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Watson's Biblical & Theological Dictionary
the act of seeing; but, in Scripture, it generally signifies a supernatural appearance, either by dream or in reality, by which God made known his will and pleasure to those to whom it was vouchsafed, Acts 9:10; Acts 9:12; Acts 16:9; Acts 26:13; 2 Corinthians 12:1 . Thus, in the earliest times, to patriarchs, prophets, and holy men God sent angels, he appeared to them himself by night in dreams, he illuminated their minds, he made his voice to be heard by them, he sent them ecstasies, and transported them beyond themselves, and made them hear things that eye had not seen, ear had not heard, and which had not entered into the heart of man. The Lord showed himself to Moses, and spoke to him when he was at the mouth of the cave. Jesus Christ manifested himself to his Apostles, in his transfiguration upon the mount, and on several other occasions after his resurrection. God appeared to Abraham under the form of three travellers; he showed himself to Isaiah and Ezekiel, in the splendour of his glory. Vision is also used for the prophecies written by the prophets. The beatific vision denotes the act of angels and glorified spirits beholding in heaven the unveiled splendours of the Lord Jehovah, and privileged to contemplate his perfections and plans in and by himself.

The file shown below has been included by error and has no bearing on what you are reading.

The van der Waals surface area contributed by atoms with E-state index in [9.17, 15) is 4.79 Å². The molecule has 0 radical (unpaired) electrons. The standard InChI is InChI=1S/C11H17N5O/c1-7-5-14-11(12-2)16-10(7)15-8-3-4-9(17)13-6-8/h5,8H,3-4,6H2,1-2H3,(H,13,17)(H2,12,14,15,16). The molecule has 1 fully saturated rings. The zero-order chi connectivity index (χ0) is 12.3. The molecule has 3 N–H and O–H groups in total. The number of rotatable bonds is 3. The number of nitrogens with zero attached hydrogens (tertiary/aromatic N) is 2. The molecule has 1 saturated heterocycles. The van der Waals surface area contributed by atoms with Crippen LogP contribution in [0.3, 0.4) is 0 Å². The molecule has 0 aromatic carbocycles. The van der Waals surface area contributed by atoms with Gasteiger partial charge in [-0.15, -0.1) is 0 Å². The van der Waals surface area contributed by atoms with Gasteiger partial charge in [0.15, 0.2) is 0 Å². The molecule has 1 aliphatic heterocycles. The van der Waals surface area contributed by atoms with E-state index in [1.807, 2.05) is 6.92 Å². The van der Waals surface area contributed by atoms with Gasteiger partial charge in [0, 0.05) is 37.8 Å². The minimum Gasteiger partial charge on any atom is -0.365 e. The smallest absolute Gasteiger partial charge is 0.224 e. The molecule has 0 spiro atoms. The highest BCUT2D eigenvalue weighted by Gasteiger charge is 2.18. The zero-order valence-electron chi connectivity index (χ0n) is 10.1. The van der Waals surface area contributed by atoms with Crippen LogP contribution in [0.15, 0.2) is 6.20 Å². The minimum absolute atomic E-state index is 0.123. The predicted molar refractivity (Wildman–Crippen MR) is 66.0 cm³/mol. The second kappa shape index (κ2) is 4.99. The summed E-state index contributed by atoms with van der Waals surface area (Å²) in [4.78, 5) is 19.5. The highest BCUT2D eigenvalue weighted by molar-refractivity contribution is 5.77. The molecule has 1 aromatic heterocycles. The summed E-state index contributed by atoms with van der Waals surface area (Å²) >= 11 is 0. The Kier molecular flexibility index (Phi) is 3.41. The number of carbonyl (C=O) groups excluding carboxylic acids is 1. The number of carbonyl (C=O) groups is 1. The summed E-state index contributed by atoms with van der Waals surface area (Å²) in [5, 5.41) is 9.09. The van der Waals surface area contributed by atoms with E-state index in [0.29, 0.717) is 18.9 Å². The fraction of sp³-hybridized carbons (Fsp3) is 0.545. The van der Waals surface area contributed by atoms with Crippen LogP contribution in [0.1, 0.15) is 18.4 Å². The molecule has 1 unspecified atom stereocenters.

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Watson, Richard. Entry for 'Vision'. Richard Watson's Biblical & Theological Dictionary. https://www.studylight.org/dictionaries/eng/wtd/v/vision.html. 1831-2.